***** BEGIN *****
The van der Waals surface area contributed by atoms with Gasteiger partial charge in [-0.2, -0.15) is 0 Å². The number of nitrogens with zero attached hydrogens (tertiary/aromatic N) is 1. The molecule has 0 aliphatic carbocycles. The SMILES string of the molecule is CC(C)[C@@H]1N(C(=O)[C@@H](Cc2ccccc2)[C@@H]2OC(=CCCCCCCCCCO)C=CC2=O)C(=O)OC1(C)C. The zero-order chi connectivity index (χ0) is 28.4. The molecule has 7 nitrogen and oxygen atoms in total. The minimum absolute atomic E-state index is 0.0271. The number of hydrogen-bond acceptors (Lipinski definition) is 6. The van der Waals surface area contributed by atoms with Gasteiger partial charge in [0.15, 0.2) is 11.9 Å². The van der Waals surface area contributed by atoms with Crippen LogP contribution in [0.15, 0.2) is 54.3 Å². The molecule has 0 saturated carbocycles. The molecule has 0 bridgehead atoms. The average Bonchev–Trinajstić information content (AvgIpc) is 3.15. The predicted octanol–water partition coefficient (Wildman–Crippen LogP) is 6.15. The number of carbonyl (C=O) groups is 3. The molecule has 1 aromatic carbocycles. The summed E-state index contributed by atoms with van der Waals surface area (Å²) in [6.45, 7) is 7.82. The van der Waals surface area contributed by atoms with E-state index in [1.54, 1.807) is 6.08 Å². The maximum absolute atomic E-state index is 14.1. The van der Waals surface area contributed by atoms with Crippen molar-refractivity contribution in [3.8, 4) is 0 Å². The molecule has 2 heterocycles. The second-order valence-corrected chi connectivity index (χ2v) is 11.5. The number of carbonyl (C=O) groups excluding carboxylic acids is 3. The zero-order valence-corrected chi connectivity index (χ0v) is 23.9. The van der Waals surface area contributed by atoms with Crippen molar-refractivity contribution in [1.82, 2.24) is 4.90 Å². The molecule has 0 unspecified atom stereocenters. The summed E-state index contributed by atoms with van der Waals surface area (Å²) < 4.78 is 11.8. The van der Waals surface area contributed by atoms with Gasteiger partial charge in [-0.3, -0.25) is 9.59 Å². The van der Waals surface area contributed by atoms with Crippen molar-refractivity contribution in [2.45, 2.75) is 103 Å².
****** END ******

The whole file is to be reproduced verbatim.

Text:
The van der Waals surface area contributed by atoms with Gasteiger partial charge in [-0.2, -0.15) is 0 Å². The number of nitrogens with zero attached hydrogens (tertiary/aromatic N) is 1. The molecule has 0 aliphatic carbocycles. The SMILES string of the molecule is CC(C)[C@@H]1N(C(=O)[C@@H](Cc2ccccc2)[C@@H]2OC(=CCCCCCCCCCO)C=CC2=O)C(=O)OC1(C)C. The zero-order chi connectivity index (χ0) is 28.4. The molecule has 7 nitrogen and oxygen atoms in total. The minimum absolute atomic E-state index is 0.0271. The number of hydrogen-bond acceptors (Lipinski definition) is 6. The van der Waals surface area contributed by atoms with Gasteiger partial charge in [0.15, 0.2) is 11.9 Å². The van der Waals surface area contributed by atoms with Crippen LogP contribution in [0.15, 0.2) is 54.3 Å². The molecule has 0 saturated carbocycles. The molecule has 0 bridgehead atoms. The average Bonchev–Trinajstić information content (AvgIpc) is 3.15. The predicted octanol–water partition coefficient (Wildman–Crippen LogP) is 6.15. The number of carbonyl (C=O) groups is 3. The molecule has 1 aromatic carbocycles. The summed E-state index contributed by atoms with van der Waals surface area (Å²) in [6.45, 7) is 7.82. The van der Waals surface area contributed by atoms with E-state index in [1.54, 1.807) is 6.08 Å². The maximum absolute atomic E-state index is 14.1. The van der Waals surface area contributed by atoms with Crippen molar-refractivity contribution in [3.8, 4) is 0 Å². The molecule has 2 heterocycles. The second-order valence-corrected chi connectivity index (χ2v) is 11.5. The number of carbonyl (C=O) groups excluding carboxylic acids is 3. The zero-order valence-corrected chi connectivity index (χ0v) is 23.9. The van der Waals surface area contributed by atoms with Crippen molar-refractivity contribution in [1.82, 2.24) is 4.90 Å². The molecule has 0 unspecified atom stereocenters. The summed E-state index contributed by atoms with van der Waals surface area (Å²) < 4.78 is 11.8. The van der Waals surface area contributed by atoms with Gasteiger partial charge in [-0.3, -0.25) is 9.59 Å². The van der Waals surface area contributed by atoms with Crippen molar-refractivity contribution in [2.45, 2.75) is 103 Å².